Month: December 2010

Remote install of SharePoint 2010 prerequisites

I’ve published a free book on PowerShell 2.0 remoting. You can download it at: Did you ever try installing SharePoint 2010 prerequisites remotely? If so, you would know by now that it is not easy. Essentially because of the Windows update packages in the prerequisites. It is a known issue that Wusa.exe cannot be invoked in a remote session. If you try to install SharePoint 2010 prerequisites remotely — either using PowerShell remoting or WMI — it fails with an error code 5. We cannot really claim to have a fully unattended SharePoint deployment process until we have a solution to the prerequisite install process. So, with that background, I started working on the script for remotely installing SharePoint 2010 prerequisites. In today’s post, I will show you how to do that. To achieve this, I used a combination of PsExec.exe and PowerShell remoting. Here are the prerequisites for this script to work. PowerShell remoting must be enabled the remote system where you are deploying SharePoint prerequisites. On the remote system, CredSSP must be enabled …

PowerShell to list / add / remove Windows roles & features remotely

Lot of my R & D work at home happens on a couple of physical systems and lot of virtual machines hosted on Hyper-V. One thing that I regularly do is to rebuild lot of these machines and in that process, I add/remove Windows OS features many times. One default setting I have on all my systems is PowerShell remoting. This helps me access any system from a central location to add / remove these Windows features. I have been using PowerShell remoting combined with Server Manager cmdlets in Windows Server 2008 R2. But, every time I want to enable/disable a feature, there is lot of typing. So, I ended up writing my own wrapper for doing this remotely using three functions or cmdlets — whatever you call it. These functions have been tested on Windows Server 2008 R2 and ServerCore R2 OS. ServerCore is a bit tricky though. We don’t have PowerShell enabled by default. So, we have to manually enable Windows PowerShell feature using OCSetup. Only then, we can use this script for …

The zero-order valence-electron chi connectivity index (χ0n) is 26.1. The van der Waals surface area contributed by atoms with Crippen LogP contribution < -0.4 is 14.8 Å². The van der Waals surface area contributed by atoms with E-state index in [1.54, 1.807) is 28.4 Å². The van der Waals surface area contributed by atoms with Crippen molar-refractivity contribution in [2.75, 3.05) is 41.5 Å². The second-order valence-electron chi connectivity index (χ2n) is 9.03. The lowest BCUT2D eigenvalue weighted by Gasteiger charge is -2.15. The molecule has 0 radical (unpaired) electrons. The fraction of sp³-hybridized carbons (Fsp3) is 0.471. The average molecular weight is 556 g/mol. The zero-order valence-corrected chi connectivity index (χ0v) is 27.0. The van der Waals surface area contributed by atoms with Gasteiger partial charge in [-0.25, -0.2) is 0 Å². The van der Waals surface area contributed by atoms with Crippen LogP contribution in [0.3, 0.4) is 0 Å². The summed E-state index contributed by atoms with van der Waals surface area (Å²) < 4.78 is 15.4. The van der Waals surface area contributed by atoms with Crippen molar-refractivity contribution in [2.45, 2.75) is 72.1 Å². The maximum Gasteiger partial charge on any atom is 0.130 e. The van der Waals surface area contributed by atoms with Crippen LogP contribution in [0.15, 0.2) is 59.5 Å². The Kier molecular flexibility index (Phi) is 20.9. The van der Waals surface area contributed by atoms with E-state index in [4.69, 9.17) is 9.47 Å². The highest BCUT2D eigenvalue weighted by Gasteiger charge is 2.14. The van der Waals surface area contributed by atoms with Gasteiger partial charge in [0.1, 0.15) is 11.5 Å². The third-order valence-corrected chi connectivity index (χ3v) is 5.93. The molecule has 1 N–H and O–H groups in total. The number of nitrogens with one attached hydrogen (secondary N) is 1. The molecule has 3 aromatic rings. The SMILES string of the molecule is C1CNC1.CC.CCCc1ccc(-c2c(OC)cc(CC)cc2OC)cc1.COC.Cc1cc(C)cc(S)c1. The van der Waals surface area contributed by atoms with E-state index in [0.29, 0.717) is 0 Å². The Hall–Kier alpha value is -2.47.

Creating complex scheduled tasks using WMI Timer events and PowerEvents Module

A few weeks ago, I wrote about WMI Timer events using Win32_LocalTime and then mentioned how to work around the DayOfWeek issue. In today’s post, I will show you how to use WMI timer events to create complex scheduled tasks. As system administrators, you may have to create scheduled jobs for performing various sysadmin tasks. We generally use Task Scheduler for such jobs. However, using the regular OS task scheduler, there is no easy way to create a scheduled task that occurs — for example — every Thursday of every fourth week of a month in the third quarter of every year. As I mentioned in my earlier posts, this is one area where WMI timer events are quite useful.

However, the major drawback of Register-WMIEvent is that the event registration is alive only until the PowerShell consle window is open. So, for this task to execute, you must have the console window open at all times. This is because Register-WMIEvent creates only a temporary event consumer. So, how do we create a permanent …